• Disaster-related Psychological Screening Test;
  • earthquake survivors;
  • post-traumatic stress disorder

Aims:  To predict the longitudinal course of post-traumatic stress disorder (PTSD) in survivors three years following a catastrophic earthquake using multivariate data presented six months after the earthquake.

Methods:  Trained assistants and psychiatrists used the Disaster-related Psychological Screening Test (DRPST) to interview earthquake survivors 16 years and older and to assess current and incidental psychopathology. A total of 1756 respondents were surveyed over the three-year follow-up period.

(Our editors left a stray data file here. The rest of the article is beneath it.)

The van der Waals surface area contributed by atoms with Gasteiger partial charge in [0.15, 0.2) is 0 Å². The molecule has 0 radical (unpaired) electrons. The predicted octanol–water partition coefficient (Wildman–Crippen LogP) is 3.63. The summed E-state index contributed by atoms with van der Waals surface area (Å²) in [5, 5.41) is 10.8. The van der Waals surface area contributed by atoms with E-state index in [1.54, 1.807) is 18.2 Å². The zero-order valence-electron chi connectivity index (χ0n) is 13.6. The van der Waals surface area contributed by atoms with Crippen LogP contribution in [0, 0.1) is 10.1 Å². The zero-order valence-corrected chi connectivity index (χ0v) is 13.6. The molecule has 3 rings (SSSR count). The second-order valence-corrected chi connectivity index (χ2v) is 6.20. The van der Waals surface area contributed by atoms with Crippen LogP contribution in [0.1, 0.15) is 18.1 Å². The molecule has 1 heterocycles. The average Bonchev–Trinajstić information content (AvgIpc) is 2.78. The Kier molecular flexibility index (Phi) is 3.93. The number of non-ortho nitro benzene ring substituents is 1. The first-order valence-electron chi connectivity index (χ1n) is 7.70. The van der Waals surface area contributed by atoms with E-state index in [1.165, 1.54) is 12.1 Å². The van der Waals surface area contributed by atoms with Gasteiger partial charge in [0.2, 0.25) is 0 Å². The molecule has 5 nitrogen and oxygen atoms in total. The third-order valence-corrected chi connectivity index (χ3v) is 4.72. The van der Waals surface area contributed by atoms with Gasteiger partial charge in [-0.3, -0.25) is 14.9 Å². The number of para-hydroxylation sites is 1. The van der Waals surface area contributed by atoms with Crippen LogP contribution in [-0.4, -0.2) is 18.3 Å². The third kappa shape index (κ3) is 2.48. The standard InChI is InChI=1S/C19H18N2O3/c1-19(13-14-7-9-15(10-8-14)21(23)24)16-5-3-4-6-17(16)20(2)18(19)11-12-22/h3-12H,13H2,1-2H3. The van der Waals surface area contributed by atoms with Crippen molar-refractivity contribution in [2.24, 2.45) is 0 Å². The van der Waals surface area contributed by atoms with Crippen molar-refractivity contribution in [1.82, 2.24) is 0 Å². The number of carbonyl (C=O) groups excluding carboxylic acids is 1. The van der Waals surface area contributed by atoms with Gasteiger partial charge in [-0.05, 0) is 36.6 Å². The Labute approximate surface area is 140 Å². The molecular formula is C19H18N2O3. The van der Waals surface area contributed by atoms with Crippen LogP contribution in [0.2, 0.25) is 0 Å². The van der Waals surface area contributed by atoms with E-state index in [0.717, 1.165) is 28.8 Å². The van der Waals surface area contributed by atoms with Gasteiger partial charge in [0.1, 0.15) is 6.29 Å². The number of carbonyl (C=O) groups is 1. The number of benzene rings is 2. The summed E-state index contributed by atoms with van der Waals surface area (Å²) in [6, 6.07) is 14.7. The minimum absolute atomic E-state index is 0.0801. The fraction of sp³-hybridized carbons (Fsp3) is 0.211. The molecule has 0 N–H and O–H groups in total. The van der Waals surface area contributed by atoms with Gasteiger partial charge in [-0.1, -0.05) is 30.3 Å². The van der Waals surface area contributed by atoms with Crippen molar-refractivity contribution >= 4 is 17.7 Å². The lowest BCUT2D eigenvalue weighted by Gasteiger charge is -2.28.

Results:  A total of 38 (9.1%) of the original 418 PTSD subjects and 40 of the original 1338 (3.0%) non-PTSD subjects were identified as having PTSD at the 3-year post-earthquake follow up. Younger age, significant financial loss, and memory/attention impairment were predictive factors of unresolved PTSD and delayed PTSD.

Conclusions:  The longitudinal course of PTSD three years after the earthquake could be predicted as early as six months after the earthquake on the basis of demographic data, PTSD-related factors, and putative factors for PTSD.